Dec 14, 2010
This year marks the first time that, under U.S. law, Medicare and private insurers will be required to cover the full cost of seasonal influenza vaccination, with no co-pays or deductibles allowed. Uninsured children will also receive free flu shots.
Following last year’s scare over H1N1 swine flu, which resulted in delays and shortages of flu vaccines, manufacturers have produced 165 million doses of the vaccine for use in the United States, which has a population just under 300 million. The government now recommends flu vaccination for all residents over the age of six months.
Thirty million doses are already available on retailers’ shelves. A new high-dose vaccine is also being offered for the first time to people over the age of 65, though such doses have never been used before.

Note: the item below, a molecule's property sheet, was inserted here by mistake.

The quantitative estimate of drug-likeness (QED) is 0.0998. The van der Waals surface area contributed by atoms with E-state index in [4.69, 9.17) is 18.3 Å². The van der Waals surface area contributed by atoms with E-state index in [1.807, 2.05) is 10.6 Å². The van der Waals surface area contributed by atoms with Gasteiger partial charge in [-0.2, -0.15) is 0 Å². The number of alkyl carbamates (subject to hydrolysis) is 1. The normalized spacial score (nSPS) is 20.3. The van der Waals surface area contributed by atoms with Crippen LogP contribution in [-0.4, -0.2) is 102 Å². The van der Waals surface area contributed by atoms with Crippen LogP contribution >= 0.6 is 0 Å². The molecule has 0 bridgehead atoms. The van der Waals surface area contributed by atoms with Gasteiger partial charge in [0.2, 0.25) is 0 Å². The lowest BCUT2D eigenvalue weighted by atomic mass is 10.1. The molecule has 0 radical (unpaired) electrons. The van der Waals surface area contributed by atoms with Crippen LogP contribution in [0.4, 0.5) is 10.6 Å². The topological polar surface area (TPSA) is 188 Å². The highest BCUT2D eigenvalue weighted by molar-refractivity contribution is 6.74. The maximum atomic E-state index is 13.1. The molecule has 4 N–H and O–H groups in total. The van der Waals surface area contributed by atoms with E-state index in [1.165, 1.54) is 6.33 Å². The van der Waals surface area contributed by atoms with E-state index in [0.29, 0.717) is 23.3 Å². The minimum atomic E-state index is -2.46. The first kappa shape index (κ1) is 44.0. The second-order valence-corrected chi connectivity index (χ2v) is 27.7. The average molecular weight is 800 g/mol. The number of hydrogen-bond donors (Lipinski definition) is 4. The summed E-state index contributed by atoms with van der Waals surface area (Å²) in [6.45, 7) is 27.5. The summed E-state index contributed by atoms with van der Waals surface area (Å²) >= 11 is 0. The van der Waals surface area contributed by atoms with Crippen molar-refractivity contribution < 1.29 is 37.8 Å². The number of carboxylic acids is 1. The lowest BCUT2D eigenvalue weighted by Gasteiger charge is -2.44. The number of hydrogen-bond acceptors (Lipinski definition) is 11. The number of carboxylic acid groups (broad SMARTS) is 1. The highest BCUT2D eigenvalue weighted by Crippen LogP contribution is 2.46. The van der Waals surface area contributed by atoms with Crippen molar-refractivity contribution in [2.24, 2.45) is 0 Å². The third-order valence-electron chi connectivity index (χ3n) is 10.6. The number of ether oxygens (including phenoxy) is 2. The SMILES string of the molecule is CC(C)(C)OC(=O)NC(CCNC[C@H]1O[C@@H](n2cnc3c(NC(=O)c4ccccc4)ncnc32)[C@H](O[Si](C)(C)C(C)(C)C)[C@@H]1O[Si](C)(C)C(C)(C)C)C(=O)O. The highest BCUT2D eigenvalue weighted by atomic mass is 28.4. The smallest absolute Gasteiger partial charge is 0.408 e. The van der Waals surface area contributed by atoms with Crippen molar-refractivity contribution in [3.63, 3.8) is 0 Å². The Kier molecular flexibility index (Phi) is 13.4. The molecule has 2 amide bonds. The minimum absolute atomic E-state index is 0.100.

This year’s seasonal flu vaccine is designed to protect against H1N1 and two other flu strains believed to be circulating this winter. An estimated 60 percent of the U.S. population is still believed to be vulnerable to H1N1 infection.
“We could still have a bad year,” says Trish Perl of Johns Hopkins University Hospital.
Although public health officials have been promoting flu vaccines for years, evidence suggests that the vaccines do not actually reduce death rates in the elderly, typically considered the most vulnerable population.
“We absolutely shouldn’t be exposing all of these kids to this known developmental neurotoxin, especially when most of them don’t even need a flu shot in the first place,” writes Deirdre Imus in the book Growing Up Green.
“We also need to be calling more public attention to the health consequences of thimerosal,” Imus writes. “Over the last few years, scientists have begun to focus on the possible correlation between mercury exposure in early childhood and the rise of autism spectrum disorders.”
This article was posted: Tuesday, December 14, 2010 at 4:51 am